Taking Breast Cancer Prevention Drug Beyond 5 Years May Not Raise Survival
WEDNESDAY, Dec. 7, 2016 (HealthDay News) -- Many breast cancer survivors take anti-estrogen drugs for at least five years to help lessen their risk of recurrence.
Now, new research suggests that taking such a drug for an even longer period might not confer any added benefit -- at least in terms of survival.
The study of thousands of older breast cancer survivors found that taking the aromatase inhibitor drug letrozole (Femara) for more than the recommended five years did not help them live longer.
However, other benefits were noted, so the decision to extend use of drugs like these is one best made on a case-by-case basis, cancer specialists said.
One oncologist who reviewed the new findings said the study has been "eagerly awaited," since many breast cancer survivors are counseled to take an aromatase inhibitor.
"For now, this trial reinforces the need to listen to our patients and weigh out the risk of side effects before extending therapy to 10 years," said Dr. Nina D'Abreo, medical director of the Breast Health Program at Winthrop-University Hospital in Mineola, N.Y.
Many forms of breast cancer may grow in the presence of estrogen, so medicines such as estrogen-suppressing aromatase inhibitors are used to help prevent the disease.
But how long should breast cancer survivors be placed on such drugs?
To help find out, researchers tracked outcomes for almost 4,000 postmenopausal women with early stage hormone receptor-positive breast cancer (meaning the tumors were sensitive to estrogen). The women took either letrozole or a placebo for an average of about two years after an initial five years of aromatase inhibitor therapy.
The result: Women who took letrozole for those extra two years did not experience statistically significant higher rates of either "disease-free" survival or overall survival than those in the placebo group, the study found.
There were some other benefits, however. For example, women who extended their use of letrozole showed a 29 percent reduction in breast cancer recurrence, and a 28 percent reduction in a tumors arising at locations outside the breasts.
The study was led by Dr. Terry Mamounas, medical director of the Comprehensive Breast Program at University of Florida Health Cancer Center in Orlando. He presented the results Wednesday at the annual San Antonio Breast Cancer Symposium in Texas.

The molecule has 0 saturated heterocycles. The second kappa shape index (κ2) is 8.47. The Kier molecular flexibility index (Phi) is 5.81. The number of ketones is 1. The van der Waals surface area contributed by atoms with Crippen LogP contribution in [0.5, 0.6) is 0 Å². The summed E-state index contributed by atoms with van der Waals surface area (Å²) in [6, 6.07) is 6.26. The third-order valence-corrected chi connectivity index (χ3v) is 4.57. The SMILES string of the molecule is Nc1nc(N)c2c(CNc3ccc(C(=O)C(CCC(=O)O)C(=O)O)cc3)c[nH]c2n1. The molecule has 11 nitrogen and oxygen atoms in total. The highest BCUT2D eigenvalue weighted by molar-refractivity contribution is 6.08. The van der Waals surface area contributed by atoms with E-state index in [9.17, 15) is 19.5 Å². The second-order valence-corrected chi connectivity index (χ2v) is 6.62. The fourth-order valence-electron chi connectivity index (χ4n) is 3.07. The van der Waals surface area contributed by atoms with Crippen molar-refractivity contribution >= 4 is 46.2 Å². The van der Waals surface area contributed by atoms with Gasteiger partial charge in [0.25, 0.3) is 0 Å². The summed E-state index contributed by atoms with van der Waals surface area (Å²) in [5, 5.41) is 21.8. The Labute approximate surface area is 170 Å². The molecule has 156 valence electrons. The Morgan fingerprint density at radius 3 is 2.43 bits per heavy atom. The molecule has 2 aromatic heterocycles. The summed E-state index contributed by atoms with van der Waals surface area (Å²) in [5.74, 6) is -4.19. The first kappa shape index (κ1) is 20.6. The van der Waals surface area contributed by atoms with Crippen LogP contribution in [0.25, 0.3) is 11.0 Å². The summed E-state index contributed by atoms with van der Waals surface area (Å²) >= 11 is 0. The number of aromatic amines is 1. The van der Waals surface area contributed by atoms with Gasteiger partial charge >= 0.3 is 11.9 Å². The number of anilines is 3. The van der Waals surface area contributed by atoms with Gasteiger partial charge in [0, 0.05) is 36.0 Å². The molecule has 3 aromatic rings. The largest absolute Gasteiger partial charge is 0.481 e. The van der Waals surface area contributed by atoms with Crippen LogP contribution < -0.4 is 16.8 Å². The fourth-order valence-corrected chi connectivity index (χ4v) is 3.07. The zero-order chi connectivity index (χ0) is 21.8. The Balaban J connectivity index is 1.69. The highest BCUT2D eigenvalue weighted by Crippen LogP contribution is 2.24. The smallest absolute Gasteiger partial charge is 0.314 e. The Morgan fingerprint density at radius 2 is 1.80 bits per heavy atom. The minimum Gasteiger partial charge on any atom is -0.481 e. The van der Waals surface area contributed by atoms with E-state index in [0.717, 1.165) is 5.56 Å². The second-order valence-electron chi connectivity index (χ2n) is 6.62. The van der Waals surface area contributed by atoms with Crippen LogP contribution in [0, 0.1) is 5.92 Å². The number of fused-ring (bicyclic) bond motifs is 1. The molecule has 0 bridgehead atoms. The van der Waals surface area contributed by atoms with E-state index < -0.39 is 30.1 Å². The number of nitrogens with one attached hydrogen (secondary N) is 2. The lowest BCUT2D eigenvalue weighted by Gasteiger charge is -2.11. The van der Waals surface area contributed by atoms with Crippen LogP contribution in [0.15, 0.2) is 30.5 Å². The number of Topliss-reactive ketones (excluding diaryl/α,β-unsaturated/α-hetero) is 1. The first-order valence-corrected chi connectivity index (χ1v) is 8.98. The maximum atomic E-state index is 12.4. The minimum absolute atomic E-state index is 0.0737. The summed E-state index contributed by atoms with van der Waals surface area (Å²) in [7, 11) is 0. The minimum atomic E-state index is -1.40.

Women who took letrozole for the additional years also experienced a "small increase in the risk of [clotting] events after 2.5 years," Mamounas noted in a meeting news release. This slight uptick in cardiovascular risk means that older women considering extra time on the drug "will require careful assessment of potential risks and benefits," he said.
This case-by-case assessment would involve a discussion of various patient factors, such as the patient's age at diagnosis, whether cancer had spread to lymph nodes, other illnesses the patient might have, her bone mineral density, and the side effects she had experienced from the aromatase inhibitor drug, Mamounas said.
For her part, D'Abreo agreed that any decision on whether to take an aromatase inhibitor beyond five years is best made on a case-by-case basis.
"For some subgroups of women with 'high risk' disease, this may be worth the side effects," she said. "Hormone-positive cancers may still recur much later and for our patients who are living longer, healthier lives, there may be benefits of extended therapy beyond the seven-year period of observation on this trial."
Dr. Ruby Sharma is a medical oncologist at Northwell Health Cancer Institute in Lake Success, N.Y. She agreed that based on the findings, "the decision to prescribe additional five years of endocrine therapy needs to be individualized for each particular patient depending on individual risk of recurrence and side effects of treatment."
The study was funded by the U.S. National Cancer Institute and the drug company Novartis, which makes Femara.
Experts note that findings presented at medical meetings are typically considered preliminary until published in a peer-reviewed journal.
The U.S. National Cancer Institute has more on breast cancer.
SOURCES: Nina D'Abreo, M.D., medical director, Breast Health Program, Winthrop-University Hospital, Mineola, N.Y.; Ruby Sharma, M.D., medical oncologist, Northwell Health Cancer Institute, Lake Success, N.Y.; American Association for Cancer Research, news release, Dec. 7, 2016